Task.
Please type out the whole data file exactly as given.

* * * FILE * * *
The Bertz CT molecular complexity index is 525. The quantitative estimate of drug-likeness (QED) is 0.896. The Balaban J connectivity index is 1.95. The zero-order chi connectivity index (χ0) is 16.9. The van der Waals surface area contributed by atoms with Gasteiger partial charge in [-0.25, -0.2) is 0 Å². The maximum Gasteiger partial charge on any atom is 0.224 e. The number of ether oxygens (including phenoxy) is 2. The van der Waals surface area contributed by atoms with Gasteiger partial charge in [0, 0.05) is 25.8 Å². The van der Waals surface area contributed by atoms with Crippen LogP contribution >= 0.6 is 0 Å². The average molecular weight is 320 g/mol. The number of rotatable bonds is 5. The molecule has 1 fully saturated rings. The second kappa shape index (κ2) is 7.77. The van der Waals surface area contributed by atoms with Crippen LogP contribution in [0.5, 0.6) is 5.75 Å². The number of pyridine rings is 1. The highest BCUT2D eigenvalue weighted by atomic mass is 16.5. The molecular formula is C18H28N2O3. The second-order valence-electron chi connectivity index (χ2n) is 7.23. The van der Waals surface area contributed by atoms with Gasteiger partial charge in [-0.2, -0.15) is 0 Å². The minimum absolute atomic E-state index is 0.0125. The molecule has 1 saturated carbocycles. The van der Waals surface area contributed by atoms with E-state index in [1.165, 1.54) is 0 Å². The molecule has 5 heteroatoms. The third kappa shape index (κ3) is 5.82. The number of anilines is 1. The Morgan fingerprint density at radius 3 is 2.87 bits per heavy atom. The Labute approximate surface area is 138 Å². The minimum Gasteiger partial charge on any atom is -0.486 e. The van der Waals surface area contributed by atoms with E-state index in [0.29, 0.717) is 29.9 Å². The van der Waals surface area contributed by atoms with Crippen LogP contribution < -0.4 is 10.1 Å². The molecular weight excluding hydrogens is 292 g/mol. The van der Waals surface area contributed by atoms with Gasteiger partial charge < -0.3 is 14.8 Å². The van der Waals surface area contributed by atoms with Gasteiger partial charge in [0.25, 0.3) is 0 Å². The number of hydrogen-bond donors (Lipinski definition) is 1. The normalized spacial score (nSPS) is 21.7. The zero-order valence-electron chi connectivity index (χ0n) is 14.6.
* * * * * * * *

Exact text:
The Bertz CT molecular complexity index is 525. The quantitative estimate of drug-likeness (QED) is 0.896. The Balaban J connectivity index is 1.95. The zero-order chi connectivity index (χ0) is 16.9. The van der Waals surface area contributed by atoms with Gasteiger partial charge in [-0.25, -0.2) is 0 Å². The maximum Gasteiger partial charge on any atom is 0.224 e. The number of ether oxygens (including phenoxy) is 2. The van der Waals surface area contributed by atoms with Gasteiger partial charge in [0, 0.05) is 25.8 Å². The van der Waals surface area contributed by atoms with Crippen LogP contribution >= 0.6 is 0 Å². The average molecular weight is 320 g/mol. The number of rotatable bonds is 5. The molecule has 1 fully saturated rings. The second kappa shape index (κ2) is 7.77. The van der Waals surface area contributed by atoms with Crippen LogP contribution in [0.5, 0.6) is 5.75 Å². The number of pyridine rings is 1. The highest BCUT2D eigenvalue weighted by atomic mass is 16.5. The molecular formula is C18H28N2O3. The second-order valence-electron chi connectivity index (χ2n) is 7.23. The van der Waals surface area contributed by atoms with Gasteiger partial charge in [-0.2, -0.15) is 0 Å². The minimum absolute atomic E-state index is 0.0125. The molecule has 1 saturated carbocycles. The van der Waals surface area contributed by atoms with E-state index in [1.165, 1.54) is 0 Å². The molecule has 5 heteroatoms. The third kappa shape index (κ3) is 5.82. The number of anilines is 1. The Morgan fingerprint density at radius 3 is 2.87 bits per heavy atom. The Labute approximate surface area is 138 Å². The minimum Gasteiger partial charge on any atom is -0.486 e. The van der Waals surface area contributed by atoms with E-state index in [0.29, 0.717) is 29.9 Å². The van der Waals surface area contributed by atoms with Crippen LogP contribution < -0.4 is 10.1 Å². The molecular weight excluding hydrogens is 292 g/mol. The van der Waals surface area contributed by atoms with Gasteiger partial charge < -0.3 is 14.8 Å². The van der Waals surface area contributed by atoms with Gasteiger partial charge in [0.25, 0.3) is 0 Å². The number of hydrogen-bond donors (Lipinski definition) is 1. The normalized spacial score (nSPS) is 21.7. The zero-order valence-electron chi connectivity index (χ0n) is 14.6.